Japan’s largest natural gas supplier Tokyo Gas Co Ltd announced it has started a trial using a new technology called methanation, a process that generates methane which can be used to supplement natural gas.
The company said it will use green hydrogen sourced from renewable energy for the trial.
Methanation converts hydrogen and carbon dioxide (CO2) into synthetic methane, an alternative for the main component in natural gas. The process also removes CO2 from natural gas, and uses it to make methane instead, which can help the company reduce carbon emissions.
Methane can be used in many ways, including as a fuel to generate heat and electricity in power plants or at home, and as a raw material in the chemical industry.
The first-phase trial aims to make 12.5 normal cubic metres per hour (Nm3/h) of synthetic methane, using Hitachi Zosen’s methanation device at a research centre in Yokohama, near Tokyo.
Tokyo Gas plans to install a water electrolysis device procured from UK-based ITM Power and use renewable-based hydrogen to produce synthetic methane by March, Hisataka Yakabe, Tokyo Gas’s executive officer, said during a media tour of the facilities.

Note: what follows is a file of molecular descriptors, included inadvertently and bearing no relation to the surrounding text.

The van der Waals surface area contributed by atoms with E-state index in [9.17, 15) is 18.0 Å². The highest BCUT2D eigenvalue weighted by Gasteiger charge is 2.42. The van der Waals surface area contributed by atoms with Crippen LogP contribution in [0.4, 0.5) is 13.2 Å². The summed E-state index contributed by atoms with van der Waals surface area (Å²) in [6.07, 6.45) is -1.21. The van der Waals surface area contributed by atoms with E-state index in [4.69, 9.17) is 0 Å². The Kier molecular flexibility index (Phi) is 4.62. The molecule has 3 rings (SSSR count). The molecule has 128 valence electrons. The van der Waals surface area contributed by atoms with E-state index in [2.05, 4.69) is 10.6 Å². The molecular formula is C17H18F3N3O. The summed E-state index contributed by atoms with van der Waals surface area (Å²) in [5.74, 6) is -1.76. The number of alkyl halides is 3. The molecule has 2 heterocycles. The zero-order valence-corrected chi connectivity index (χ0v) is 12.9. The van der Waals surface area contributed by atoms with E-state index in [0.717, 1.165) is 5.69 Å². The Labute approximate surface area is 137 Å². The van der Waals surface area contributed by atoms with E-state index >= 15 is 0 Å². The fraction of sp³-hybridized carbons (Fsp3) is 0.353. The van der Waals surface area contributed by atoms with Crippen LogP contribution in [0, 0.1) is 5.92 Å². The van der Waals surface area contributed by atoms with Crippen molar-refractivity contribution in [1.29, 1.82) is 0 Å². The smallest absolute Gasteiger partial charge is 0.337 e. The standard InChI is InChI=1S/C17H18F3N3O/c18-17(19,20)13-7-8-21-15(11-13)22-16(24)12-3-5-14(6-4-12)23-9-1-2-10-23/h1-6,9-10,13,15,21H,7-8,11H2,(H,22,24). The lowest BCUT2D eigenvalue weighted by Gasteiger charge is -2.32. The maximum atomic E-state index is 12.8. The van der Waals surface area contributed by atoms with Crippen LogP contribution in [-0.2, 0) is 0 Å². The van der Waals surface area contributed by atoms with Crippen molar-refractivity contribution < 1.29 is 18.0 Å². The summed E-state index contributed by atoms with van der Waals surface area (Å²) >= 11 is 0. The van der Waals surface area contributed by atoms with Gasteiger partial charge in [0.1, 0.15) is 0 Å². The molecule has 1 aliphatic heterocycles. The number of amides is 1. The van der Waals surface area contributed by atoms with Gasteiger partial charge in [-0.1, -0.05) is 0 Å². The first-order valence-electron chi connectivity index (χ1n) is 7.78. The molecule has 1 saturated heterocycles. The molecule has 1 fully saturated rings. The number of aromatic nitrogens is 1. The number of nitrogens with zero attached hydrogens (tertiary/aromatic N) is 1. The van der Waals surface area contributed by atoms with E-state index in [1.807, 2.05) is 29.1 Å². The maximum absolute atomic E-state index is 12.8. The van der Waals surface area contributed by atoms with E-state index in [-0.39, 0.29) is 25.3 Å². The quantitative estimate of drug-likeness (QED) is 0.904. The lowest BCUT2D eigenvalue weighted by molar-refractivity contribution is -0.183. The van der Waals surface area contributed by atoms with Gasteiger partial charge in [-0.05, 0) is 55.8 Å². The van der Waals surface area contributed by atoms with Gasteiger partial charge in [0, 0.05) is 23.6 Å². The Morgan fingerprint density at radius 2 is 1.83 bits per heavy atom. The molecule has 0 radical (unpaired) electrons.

It will also use CO2 emitted and captured from nearby factories or its customers.
Tokyo Gas plans to replace about 1% of the volume of its natural gas supply with synthetic methane by 2030. It will scale up the trial in the late 2020s to produce 400 Nm3/h, followed by an overseas demonstration in 2030 that will make 20,000 Nm3/h.
“The biggest challenge is reducing cost,” Yakabe said, adding that methanation costs will still be much higher than liquefied natural gas (LNG) prices, even with inexpensive overseas renewable energy and lower hydrogen production costs.
“Cost reduction must be achieved through multiple measures,” he said.
Tokyo Gas is also trying to build global supply chains of synthetic methane, conducting feasibility studies in Malaysia with Sumitomo Corp and Petronas, and in North America and Australia with Mitsubishi Corp.
- Reuters, with editing by Neal McGrath